THE BMW WELT ARCHITECTURE.
DESIGN MEETS FUNCTION.
The futuristic BMW Welt architecture is unique. An extension of the underlying Double Cone geometry, the roof takes on the form of a 16,000 m² cloud that appears to float on its supporting structure of only twelve socketed columns. Its basis consists of an upper and lower grid stratum with cells of five by five metres. Between these strata are diagonal struts that interlock the grids into a spatial supporting structure. This powerful and dynamic eyecatcher is perfected by the Double Cone in a prominent position at the head of the entire structure. Caught in a whirl of glass and steel, the tornado twists upward and ends in a roof that takes on the form of a floating, flying cloud. Generated by the dynamic twists of the two supporting strata, this tornado functions as the main bearing for the roof.
THE BMW WELT STATICS AND TECHNOLOGY.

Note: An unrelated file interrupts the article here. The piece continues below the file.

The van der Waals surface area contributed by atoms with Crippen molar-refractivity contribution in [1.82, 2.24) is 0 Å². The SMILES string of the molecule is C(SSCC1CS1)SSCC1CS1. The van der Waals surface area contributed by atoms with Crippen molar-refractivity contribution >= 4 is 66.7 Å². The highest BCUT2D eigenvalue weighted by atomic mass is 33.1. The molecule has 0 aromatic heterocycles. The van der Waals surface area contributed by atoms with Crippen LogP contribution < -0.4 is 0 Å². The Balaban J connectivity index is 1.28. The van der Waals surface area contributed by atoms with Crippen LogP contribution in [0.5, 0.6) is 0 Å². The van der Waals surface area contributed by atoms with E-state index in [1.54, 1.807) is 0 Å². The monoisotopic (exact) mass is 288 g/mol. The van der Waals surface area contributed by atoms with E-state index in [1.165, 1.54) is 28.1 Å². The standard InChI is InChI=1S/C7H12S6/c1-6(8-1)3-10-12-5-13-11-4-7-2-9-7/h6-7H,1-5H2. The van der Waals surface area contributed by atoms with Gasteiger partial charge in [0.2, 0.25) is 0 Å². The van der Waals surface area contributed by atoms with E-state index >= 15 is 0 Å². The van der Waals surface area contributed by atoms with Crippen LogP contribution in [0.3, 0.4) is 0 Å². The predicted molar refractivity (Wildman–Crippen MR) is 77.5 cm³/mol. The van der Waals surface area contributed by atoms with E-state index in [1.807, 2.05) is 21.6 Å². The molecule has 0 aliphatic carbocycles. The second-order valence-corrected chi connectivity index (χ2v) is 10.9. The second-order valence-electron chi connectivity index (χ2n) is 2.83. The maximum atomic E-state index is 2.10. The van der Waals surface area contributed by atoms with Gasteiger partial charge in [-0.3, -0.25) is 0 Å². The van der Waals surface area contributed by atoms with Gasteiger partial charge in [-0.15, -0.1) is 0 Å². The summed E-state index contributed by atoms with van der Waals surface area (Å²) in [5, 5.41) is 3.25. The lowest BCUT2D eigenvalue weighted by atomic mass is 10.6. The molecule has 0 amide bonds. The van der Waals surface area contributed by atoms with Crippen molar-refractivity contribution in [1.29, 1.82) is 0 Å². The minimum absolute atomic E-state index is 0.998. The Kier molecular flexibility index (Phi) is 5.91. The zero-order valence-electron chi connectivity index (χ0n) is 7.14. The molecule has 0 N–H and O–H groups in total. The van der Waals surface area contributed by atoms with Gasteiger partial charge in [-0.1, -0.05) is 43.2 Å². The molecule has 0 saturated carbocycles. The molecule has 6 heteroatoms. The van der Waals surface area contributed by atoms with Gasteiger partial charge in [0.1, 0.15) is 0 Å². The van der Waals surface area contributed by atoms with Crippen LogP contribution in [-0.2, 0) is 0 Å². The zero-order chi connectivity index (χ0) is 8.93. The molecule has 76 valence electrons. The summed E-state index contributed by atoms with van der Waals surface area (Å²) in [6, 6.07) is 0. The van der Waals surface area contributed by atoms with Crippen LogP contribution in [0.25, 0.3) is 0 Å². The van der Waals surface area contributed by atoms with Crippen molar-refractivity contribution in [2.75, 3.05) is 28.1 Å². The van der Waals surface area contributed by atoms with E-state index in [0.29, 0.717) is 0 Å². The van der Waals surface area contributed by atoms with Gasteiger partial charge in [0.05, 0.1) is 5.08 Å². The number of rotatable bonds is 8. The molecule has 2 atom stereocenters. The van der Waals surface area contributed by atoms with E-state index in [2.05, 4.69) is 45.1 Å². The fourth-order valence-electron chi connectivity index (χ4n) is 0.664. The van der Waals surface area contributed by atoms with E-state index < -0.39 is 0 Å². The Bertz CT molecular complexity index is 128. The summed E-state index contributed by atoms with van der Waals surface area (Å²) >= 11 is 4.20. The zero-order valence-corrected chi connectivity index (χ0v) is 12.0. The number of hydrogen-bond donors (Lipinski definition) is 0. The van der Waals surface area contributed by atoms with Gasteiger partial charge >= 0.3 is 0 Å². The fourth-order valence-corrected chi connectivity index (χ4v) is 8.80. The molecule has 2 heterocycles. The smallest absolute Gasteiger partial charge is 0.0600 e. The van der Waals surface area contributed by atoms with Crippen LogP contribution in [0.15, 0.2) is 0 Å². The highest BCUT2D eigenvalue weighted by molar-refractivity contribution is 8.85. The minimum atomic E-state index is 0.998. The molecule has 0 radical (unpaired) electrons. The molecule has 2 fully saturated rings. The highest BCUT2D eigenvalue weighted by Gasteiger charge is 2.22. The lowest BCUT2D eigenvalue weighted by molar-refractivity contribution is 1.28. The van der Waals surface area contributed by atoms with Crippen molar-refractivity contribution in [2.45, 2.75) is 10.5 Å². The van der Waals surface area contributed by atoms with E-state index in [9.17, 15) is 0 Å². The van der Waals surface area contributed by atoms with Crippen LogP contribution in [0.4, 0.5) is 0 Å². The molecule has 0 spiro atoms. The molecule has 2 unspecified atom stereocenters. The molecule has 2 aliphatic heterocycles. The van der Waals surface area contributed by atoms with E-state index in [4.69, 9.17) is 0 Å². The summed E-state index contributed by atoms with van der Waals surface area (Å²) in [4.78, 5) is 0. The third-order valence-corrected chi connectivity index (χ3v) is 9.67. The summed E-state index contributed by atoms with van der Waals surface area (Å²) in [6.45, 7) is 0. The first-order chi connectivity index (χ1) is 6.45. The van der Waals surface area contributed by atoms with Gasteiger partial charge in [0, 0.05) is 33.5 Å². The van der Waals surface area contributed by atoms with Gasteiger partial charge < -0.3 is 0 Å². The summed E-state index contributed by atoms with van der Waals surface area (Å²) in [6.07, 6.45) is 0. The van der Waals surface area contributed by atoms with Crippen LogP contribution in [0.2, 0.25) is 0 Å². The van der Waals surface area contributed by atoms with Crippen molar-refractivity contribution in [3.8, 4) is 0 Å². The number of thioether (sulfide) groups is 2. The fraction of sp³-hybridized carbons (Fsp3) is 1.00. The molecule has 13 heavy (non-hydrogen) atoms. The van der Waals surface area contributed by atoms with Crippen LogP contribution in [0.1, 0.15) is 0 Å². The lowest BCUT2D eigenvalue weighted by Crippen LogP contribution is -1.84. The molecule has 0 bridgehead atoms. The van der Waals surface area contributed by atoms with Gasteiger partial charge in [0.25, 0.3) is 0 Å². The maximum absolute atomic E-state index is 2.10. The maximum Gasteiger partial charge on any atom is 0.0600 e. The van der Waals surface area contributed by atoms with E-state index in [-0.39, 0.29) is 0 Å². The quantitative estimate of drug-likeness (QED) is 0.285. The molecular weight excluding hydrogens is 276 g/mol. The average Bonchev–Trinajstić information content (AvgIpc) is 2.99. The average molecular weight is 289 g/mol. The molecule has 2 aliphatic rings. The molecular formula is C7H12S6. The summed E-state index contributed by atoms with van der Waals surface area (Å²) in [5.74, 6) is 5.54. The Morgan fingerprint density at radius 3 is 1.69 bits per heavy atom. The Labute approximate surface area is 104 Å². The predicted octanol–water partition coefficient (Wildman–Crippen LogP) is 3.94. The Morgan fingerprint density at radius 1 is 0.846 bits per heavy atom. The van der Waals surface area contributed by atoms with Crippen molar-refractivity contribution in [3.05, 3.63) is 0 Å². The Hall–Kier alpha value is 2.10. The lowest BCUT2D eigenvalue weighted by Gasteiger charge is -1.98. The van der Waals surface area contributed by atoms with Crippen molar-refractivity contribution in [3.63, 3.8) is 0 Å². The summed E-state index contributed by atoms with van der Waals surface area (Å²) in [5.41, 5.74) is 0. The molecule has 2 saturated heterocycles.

The architectural concept behind the BMW Welt unites design and function in equal measure. This is demonstrated, for instance, in the filigree steel structure that is also responsible for the air conditioning at BMW Welt. The solar energy passing through the roof and facades therefore augments the heating in the building, and its large walled areas contribute to ventilation. And the glass envelopes help to maintain the surface temperature at a comfortable level. Outside greenery, particularly at the natural ventilation elements, bind dust and generate a cooling effect at the same time.
The construction of BMW Welt required 4000 tons of steel. About a quarter of this was built into the Double Cone alone. With a height of 28 metres and 48 metres in circumference, it presents a wasp waste of 14 metres exactly at its centre. Every single one of the steel sections was manufactured with its own, special template, and every one had to keep within two millimetres of the design specifications. These sections also function as ducts for key data cables.
The Double Cone concludes at the so-called Ring Beam, which evenly distributes the load from the roof and transfers it to the ground via the outer facade. Although the roof and Double Cone form the one piece in terms of statics, the Double Cone at the same time functions as a key support for the 16,000 m² roof structure. For the roof to give the appearance of a floating cloud, great importance was attached to a small number of visible supports. Only eleven columns support the roof, which could arch over the Piazza San Marco in Venice.